Last night I had dinner with my friend, Jeff, who's turning 30 next month. To celebrate, he's going to Egypt and asked friends to come along. Because of the economy, most of us backed out. Last night, Jeff told me he booked the trip for 3 people, $2000 each - includes airfare, tours, and most of their meals. I almost fell over. I missed out on Egypt for $2000 because I was a little bit afraid of losing my job. (I'm currently still employed.) What a lost opportunity!
Cross-Cultural Solutions contacted me today to see if I had any more questions about booking a trip with them. (They have incredible customer service!) I wrote back a very apologetic note saying that my company had just announced that we'd go through another round of layoffs next month so I had to hold off and see how that worked out for me. Even though a trip with Cross-Cultural Solutions is 100% tax deductible, I still hesitated.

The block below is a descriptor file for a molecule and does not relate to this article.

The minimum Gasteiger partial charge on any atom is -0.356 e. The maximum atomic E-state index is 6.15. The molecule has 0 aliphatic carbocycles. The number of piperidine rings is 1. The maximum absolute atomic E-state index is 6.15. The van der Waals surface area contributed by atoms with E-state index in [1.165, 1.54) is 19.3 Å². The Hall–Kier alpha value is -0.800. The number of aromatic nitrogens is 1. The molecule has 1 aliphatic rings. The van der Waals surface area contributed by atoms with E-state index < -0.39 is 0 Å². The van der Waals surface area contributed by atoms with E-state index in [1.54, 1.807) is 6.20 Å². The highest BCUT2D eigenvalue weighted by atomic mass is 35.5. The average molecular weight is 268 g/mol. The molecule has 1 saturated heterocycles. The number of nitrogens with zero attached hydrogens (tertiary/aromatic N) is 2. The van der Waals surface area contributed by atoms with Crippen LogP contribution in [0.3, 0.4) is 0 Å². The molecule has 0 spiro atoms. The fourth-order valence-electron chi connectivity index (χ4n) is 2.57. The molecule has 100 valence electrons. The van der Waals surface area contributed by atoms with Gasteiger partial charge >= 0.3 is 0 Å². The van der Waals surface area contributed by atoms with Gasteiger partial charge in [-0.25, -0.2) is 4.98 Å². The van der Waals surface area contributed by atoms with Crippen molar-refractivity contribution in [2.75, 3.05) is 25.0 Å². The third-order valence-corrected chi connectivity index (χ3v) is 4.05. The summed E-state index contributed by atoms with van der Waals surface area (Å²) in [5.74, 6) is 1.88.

A long time ago a friend of mine sent me a quote that rings in my head all the time: "The world is a very generous place. It gives you the same lesson over and over until you finally learn it and don't have to go through it any more." Costa Rica was my next Egypt.
The moment I got home, I dropped my bag, headed for my Mac, whipped out my credit card, and signed up for a trip to Costa Rica with Cross-Cultural Solutions. Like everyone else I know, I'm nervous about the economy. But does that mean I just go into a holding pattern? Do I not take advantage of a great opportunity out of fear?
Now, I will say that I am in a very good position to just take the money for my trip from my savings and it's a huge benefit to have the trip be tax-deductible. Still, it would be very easily justified to hunker down and not take this trip. It's a matter of priorities, and international travel and volunteering are important to me. So this trip is not an expense, it's an investment opportunity. In me. In the world. And I'm grabbing it with both hands.